June 15, 2021 -- A state-of-the-art microscopy technique has allowed Australian researchers to view parasite invasions in 4D. Using this technology, the team was able to visualize molecular details of how the malaria parasite invades red blood cells. The research, published in Nature Communications on June 15, could have applications for the development of new antimalarial medicines.
Malaria is primarily caused by the Plasmodium falciparum parasite, and results in over 400,000 deaths each year worldwide. The parasite releases tiny merozoites into the bloodstream from P. falciparum-infected red blood cells, and their surface proteins enable attachment to nearby red blood cells.
The merozoite induces rapid and local membrane deformations that enable host cell invasion. Internalization of the infectious merozoite requires significant morphological changes to the host membrane and cytoskeleton. Previous imaging approaches suggest that a parasitophorous vacuole membrane (PVM) forms to allow parasite membrane secretion into the host membrane. But how the specific mechanisms of PVM formation operate remain unclear.
"Understanding in better detail exactly how the parasite invades red blood cells may reveal new ways to stop this stage of the parasite life cycle, potentially leading to much-needed new therapies," explained Kelly Rogers, PhD, head of the Centre for Dynamic Imaging at the Walter and Eliza Hall Institute (WEHI), in a statement.
Lattice light-sheet microscopy
Because dynamic PVM formation is completed in 10-20 seconds, previous approaches to studying the mechanisms have been insufficient. Now, a collaborative team of researchers from the WEHI in Australia developed a method using lattice light-sheet microscopy (LLSM) to track parasite interaction with the host cell membrane during invasion using fast volumetric imaging.
Lattice light-sheet microscopy is an advanced imaging technology that enables researchers to visualize cells and organs in unprecedented detail and in real time. The team developed a dual-camera system that allowed them to image P. falciparum invasion of red blood cells in 4D. The system provided volumetric data with high spatiotemporal resolution, a larger field of view, better signal-to-noise ratio, and less photobleaching. Experts in physics, engineering, and biology worked together to achieve this new approach.
"In the past, the choice of microscope for an experiment had to be a compromise between capturing a lower resolution video, which revealed dynamic processes like shape changes or movement, and capturing much higher-definition still images, which provided much more detail about how the cells and molecules are functioning," said first author Niall Geoghegan, PhD, a lattice light-sheet specialist at WEHI. "LLSM allows us to obtain high-resolution videos of cells, which has been a game-changer for many fields of biological research."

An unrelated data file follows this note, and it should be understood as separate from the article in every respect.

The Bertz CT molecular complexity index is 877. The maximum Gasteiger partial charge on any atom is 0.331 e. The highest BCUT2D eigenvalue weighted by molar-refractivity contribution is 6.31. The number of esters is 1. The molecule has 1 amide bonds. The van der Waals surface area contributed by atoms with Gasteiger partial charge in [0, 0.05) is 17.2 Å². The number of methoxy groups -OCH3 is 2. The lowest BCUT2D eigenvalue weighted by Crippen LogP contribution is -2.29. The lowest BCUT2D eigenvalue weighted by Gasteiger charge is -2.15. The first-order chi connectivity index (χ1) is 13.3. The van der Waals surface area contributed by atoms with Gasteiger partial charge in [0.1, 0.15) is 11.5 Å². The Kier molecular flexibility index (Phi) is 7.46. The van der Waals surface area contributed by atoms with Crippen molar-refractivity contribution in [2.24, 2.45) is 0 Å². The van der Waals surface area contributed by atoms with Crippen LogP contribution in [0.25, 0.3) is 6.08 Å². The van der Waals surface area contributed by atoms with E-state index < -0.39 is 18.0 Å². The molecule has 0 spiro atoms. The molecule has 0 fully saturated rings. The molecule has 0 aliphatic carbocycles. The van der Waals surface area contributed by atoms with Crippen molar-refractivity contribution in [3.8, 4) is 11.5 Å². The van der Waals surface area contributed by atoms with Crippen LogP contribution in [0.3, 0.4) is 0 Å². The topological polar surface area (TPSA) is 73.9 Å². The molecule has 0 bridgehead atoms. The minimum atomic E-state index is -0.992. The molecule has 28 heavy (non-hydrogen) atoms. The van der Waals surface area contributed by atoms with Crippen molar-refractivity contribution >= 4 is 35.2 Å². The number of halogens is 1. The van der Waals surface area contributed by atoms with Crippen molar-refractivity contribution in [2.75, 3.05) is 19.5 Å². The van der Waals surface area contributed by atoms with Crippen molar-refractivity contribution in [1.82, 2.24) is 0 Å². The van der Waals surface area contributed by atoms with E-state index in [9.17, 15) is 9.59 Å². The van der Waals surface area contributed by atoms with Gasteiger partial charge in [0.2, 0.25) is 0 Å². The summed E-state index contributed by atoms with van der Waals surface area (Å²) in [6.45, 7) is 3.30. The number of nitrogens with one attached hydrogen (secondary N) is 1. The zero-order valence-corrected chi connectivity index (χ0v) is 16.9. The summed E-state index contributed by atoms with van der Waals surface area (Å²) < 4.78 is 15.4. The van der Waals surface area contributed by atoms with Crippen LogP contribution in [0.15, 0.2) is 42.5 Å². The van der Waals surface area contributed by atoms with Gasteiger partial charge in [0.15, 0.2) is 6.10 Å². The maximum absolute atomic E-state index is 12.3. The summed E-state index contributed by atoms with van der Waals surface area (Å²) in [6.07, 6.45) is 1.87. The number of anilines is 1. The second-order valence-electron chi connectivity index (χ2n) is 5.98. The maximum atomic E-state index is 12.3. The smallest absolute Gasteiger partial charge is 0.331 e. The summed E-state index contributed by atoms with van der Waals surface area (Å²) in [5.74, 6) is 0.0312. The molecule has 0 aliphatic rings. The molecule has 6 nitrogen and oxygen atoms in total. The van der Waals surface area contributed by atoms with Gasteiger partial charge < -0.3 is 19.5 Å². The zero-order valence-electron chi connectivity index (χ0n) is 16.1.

Parasite invasion of red blood cells
The results of the imaging experiment demonstrate that PVM is predominantly formed from the erythrocyte membrane, which undergoes biophysical changes and is continuously remodeled throughout the invasion. The process begins with an influx of calcium, and large protrusions forming from the apex of the parasite.
Next, cholesterol accumulates at the parasite-host interface. Cholesterol has an intrinsic negative curvature, which might help to stabilize the large curvatures on the host membrane during invagination. And lastly, the PVM is formed through hemi-fusion (fusion of bilayers) of opposing membranes.
"The videos we recorded showed the 'push and pull' interactions as the parasite landed on the red blood cell, and then entered the cell in an enclosed chamber -- called a vacuole -- where it grew and multiplied," said Cindy Evelyn, a microscopist at the WEHI Centre for Dynamic Imaging. "There has long been contention in the field about whether the vacuole is derived from the parasite or the host cell. Our research resolved this question, revealing it was created from the red blood cell's membrane."
Most antimalarial therapies and vaccines target the initial binding of malaria to red blood cells.
"By visualizing these processes in more detail, our research may contribute in several ways to the development of new antimalarial therapies," Rogers said. "For example, now that we know that the parasite vacuole relies on components of the red blood cell membrane, it might be possible to target these components with medicines to disrupt the parasite life cycle. This host-directed approach could be one way to bypass the malaria parasite's propensity to rapidly develop drug resistance."
The researchers noted that LLSM may also have applications for viewing other specific steps of parasite invasion that are blocked by potential new drugs. This drug discovery research is an area that they are interested in pursuing in the future.
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